The Housing Health & Safety Rating System (HHSRS) applies to residential properties in England and Wales and has been in place since 2006. Despite this, awareness of the HHSRS is low amongst landlords, tenants and property professionals.
Our Residential Lettings Agency Terms and Conditions have recently been amended to include provisions relating to the HHSRS. But what is it and what do landlords and their professional advisers need to do?
Residential landlords have statutory obligations to ensure that certain standards are met and maintained in their properties.
• Keeping the property “fit for human habitation” (relevant factors include damp, ventilation, lighting and facilities for food preparation)
• Repair of the structure and exterior of the property
• Repair of water, gas and electricity supply apparatus and sanitation installations (basins, sinks, baths and showers)
• Repair of central heating and hot water systems.
What is the HHSRS?
The HHSRS is a risk assessment framework for local authorities to assess the condition of housing in their area. Local authorities have a duty to keep housing conditions in their area under review with a view to identifying any action that may need to be taken – such as serving an improvement notice or a prohibition notice.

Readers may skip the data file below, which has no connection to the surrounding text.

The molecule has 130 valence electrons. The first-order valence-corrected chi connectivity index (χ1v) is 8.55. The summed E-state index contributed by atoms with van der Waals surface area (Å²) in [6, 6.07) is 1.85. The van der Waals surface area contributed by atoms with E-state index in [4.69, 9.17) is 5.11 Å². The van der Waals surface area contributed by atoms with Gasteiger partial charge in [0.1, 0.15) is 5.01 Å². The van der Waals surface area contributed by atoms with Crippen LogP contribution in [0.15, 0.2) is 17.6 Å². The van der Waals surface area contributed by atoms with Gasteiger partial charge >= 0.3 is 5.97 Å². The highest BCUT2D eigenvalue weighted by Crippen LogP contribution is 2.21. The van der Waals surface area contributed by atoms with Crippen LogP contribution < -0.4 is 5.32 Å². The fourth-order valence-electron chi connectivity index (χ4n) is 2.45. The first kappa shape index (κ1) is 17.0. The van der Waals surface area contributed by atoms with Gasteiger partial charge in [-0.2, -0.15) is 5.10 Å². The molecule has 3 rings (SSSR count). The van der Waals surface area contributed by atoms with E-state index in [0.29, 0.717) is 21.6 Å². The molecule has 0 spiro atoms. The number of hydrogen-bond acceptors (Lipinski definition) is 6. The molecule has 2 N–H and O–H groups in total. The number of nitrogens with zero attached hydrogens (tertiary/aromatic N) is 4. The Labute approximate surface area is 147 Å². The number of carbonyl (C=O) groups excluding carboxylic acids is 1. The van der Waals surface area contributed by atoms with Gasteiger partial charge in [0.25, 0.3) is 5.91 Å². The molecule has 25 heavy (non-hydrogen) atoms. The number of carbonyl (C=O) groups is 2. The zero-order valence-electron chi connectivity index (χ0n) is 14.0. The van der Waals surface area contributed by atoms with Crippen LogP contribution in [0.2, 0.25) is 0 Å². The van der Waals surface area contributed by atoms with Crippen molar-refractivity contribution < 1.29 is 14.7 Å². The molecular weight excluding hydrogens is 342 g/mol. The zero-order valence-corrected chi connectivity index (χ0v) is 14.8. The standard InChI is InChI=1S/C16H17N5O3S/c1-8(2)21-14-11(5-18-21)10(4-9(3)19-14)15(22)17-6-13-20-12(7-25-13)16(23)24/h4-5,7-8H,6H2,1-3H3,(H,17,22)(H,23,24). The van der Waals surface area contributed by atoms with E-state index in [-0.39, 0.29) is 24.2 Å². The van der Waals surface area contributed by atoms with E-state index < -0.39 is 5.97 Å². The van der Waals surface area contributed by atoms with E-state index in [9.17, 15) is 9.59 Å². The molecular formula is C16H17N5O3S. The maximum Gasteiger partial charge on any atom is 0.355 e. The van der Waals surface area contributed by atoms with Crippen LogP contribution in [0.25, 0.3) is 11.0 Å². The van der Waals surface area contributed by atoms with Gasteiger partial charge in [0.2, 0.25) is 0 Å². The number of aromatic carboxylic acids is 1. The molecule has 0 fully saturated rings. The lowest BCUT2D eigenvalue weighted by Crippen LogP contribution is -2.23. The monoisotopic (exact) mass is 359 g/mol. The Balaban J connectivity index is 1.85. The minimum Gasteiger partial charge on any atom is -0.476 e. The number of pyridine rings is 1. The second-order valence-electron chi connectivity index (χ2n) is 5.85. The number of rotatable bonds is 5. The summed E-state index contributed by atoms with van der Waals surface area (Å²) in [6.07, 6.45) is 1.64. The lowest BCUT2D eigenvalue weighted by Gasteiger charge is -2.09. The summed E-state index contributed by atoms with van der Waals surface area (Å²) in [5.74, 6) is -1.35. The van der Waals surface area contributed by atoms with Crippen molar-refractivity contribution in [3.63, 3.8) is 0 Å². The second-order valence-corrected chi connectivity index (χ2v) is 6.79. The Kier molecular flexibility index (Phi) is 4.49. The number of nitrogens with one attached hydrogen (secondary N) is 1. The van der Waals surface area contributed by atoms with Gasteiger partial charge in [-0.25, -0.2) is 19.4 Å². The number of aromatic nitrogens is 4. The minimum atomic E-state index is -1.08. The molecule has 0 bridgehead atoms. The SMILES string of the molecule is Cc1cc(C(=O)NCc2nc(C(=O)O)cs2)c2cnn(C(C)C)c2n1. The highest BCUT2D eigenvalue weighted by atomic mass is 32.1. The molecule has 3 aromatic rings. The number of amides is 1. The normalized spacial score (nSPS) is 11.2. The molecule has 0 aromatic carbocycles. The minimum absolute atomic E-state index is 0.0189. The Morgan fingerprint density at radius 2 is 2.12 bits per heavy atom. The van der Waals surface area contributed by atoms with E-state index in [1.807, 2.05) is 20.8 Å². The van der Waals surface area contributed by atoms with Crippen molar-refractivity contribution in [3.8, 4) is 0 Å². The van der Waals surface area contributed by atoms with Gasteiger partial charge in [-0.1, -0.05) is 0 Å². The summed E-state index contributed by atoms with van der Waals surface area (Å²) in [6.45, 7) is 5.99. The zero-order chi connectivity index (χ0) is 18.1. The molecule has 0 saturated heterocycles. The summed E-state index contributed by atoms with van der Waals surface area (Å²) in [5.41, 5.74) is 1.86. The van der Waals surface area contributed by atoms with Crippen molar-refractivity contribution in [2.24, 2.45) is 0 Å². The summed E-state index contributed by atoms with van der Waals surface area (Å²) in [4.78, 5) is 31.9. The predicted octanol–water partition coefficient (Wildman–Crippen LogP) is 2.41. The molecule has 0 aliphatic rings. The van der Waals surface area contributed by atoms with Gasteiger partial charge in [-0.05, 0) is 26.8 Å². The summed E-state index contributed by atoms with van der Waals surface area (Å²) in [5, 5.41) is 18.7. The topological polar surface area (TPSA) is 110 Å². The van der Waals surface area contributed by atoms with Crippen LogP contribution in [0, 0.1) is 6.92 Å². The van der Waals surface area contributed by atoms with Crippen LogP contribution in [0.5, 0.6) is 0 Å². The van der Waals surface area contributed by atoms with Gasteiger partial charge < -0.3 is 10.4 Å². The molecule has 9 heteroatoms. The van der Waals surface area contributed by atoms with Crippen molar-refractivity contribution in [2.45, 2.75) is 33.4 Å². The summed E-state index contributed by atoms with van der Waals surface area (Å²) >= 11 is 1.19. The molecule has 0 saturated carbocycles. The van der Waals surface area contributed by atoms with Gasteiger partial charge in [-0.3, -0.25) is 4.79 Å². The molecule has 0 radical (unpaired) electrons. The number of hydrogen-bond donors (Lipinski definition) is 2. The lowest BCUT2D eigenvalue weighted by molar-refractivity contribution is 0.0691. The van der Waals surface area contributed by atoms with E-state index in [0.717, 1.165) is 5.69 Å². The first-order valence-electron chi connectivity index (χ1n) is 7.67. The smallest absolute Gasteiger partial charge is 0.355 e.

The system requires the local authority to identify “hazards” which are defined as the “risk of harm” to the health or safety of an occupier of a property arising from a “deficiency” in the property or in any nearby land or property. When serious hazards – “Category 1” hazards – are identified the local authority is obliged to take action. For less serious hazards – “Category 2” hazards the local authority may, but is not compelled to, take action.
A government survey of private landlords in 2010 found that 85% of landlords had not heard of the HHSRS. The Government has been consulting on updating the methodology and guidance to improve understanding of the system.
Amended Letting Agency Terms and Conditions
Our Residential Lettings Agency Terms and Conditions and Residential Property Management Service Agreements have been updated to include the following provisions:
• A requirement for the letting agent/property manager to identify and advise the landlord of any possible hazards
• An obligation on the agent/manager to arrange for remedial work to be done, if requested by the landlord and at the landlord’s cost
• An acknowledgement by the landlord that they understand their obligations under the HHSRS.
The contents of this Newsletter are for reference purposes only and do not constitute
legal advice. Independent legal advice should be sought in relation to any specific